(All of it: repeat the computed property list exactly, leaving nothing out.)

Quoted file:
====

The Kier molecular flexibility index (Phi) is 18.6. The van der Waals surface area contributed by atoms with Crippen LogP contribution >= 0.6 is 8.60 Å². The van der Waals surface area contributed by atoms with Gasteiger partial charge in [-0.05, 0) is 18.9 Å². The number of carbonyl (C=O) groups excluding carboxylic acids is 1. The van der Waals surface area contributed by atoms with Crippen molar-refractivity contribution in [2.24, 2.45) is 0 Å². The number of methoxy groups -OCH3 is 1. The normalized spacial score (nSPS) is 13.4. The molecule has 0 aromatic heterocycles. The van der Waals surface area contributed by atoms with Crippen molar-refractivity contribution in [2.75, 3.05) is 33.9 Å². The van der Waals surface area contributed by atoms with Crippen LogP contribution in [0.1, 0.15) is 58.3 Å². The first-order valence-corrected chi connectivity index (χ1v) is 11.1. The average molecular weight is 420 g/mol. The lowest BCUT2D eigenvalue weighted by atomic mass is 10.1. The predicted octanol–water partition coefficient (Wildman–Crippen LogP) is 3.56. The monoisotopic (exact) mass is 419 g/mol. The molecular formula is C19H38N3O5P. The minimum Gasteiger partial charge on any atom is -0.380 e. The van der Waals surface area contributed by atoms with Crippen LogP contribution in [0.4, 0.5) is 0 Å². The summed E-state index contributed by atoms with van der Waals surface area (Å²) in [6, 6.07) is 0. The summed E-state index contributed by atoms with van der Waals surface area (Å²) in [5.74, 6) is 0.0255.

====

The Kier molecular flexibility index (Phi) is 18.6. The van der Waals surface area contributed by atoms with Crippen LogP contribution >= 0.6 is 8.60 Å². The van der Waals surface area contributed by atoms with Gasteiger partial charge in [-0.05, 0) is 18.9 Å². The number of carbonyl (C=O) groups excluding carboxylic acids is 1. The van der Waals surface area contributed by atoms with Crippen molar-refractivity contribution in [2.24, 2.45) is 0 Å². The number of methoxy groups -OCH3 is 1. The normalized spacial score (nSPS) is 13.4. The molecule has 0 aromatic heterocycles. The van der Waals surface area contributed by atoms with Crippen molar-refractivity contribution in [2.75, 3.05) is 33.9 Å². The van der Waals surface area contributed by atoms with Crippen LogP contribution in [0.1, 0.15) is 58.3 Å². The first-order valence-corrected chi connectivity index (χ1v) is 11.1. The average molecular weight is 420 g/mol. The lowest BCUT2D eigenvalue weighted by atomic mass is 10.1. The predicted octanol–water partition coefficient (Wildman–Crippen LogP) is 3.56. The monoisotopic (exact) mass is 419 g/mol. The molecular formula is C19H38N3O5P. The minimum Gasteiger partial charge on any atom is -0.380 e. The van der Waals surface area contributed by atoms with Crippen LogP contribution in [0.4, 0.5) is 0 Å². The summed E-state index contributed by atoms with van der Waals surface area (Å²) in [6, 6.07) is 0. The summed E-state index contributed by atoms with van der Waals surface area (Å²) in [5.74, 6) is 0.0255.